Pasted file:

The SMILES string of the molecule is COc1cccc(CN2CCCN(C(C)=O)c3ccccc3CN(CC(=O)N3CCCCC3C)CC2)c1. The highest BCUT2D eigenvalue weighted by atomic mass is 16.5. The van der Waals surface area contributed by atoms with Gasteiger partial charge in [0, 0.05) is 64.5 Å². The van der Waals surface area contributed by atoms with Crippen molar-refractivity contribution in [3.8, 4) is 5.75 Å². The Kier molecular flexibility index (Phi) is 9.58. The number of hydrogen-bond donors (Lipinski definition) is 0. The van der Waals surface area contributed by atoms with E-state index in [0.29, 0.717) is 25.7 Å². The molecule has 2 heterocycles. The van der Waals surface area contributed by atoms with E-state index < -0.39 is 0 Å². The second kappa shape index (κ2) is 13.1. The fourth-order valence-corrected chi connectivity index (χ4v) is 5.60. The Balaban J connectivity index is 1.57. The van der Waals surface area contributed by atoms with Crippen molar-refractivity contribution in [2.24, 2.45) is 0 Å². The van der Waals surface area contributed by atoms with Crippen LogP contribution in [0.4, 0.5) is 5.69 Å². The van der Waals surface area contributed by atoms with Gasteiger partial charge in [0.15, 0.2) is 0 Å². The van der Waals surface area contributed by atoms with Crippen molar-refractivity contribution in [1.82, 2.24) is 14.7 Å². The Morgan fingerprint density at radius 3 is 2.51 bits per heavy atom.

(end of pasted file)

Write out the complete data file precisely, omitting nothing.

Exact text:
The SMILES string of the molecule is COc1cccc(CN2CCCN(C(C)=O)c3ccccc3CN(CC(=O)N3CCCCC3C)CC2)c1. The highest BCUT2D eigenvalue weighted by atomic mass is 16.5. The van der Waals surface area contributed by atoms with Gasteiger partial charge in [0, 0.05) is 64.5 Å². The van der Waals surface area contributed by atoms with Crippen molar-refractivity contribution in [3.8, 4) is 5.75 Å². The Kier molecular flexibility index (Phi) is 9.58. The number of hydrogen-bond donors (Lipinski definition) is 0. The van der Waals surface area contributed by atoms with E-state index in [0.29, 0.717) is 25.7 Å². The molecule has 2 heterocycles. The van der Waals surface area contributed by atoms with E-state index < -0.39 is 0 Å². The second kappa shape index (κ2) is 13.1. The fourth-order valence-corrected chi connectivity index (χ4v) is 5.60. The Balaban J connectivity index is 1.57. The van der Waals surface area contributed by atoms with Crippen molar-refractivity contribution in [2.24, 2.45) is 0 Å². The van der Waals surface area contributed by atoms with Crippen LogP contribution in [0.4, 0.5) is 5.69 Å². The van der Waals surface area contributed by atoms with Gasteiger partial charge in [0.15, 0.2) is 0 Å². The van der Waals surface area contributed by atoms with Crippen molar-refractivity contribution in [1.82, 2.24) is 14.7 Å². The Morgan fingerprint density at radius 3 is 2.51 bits per heavy atom.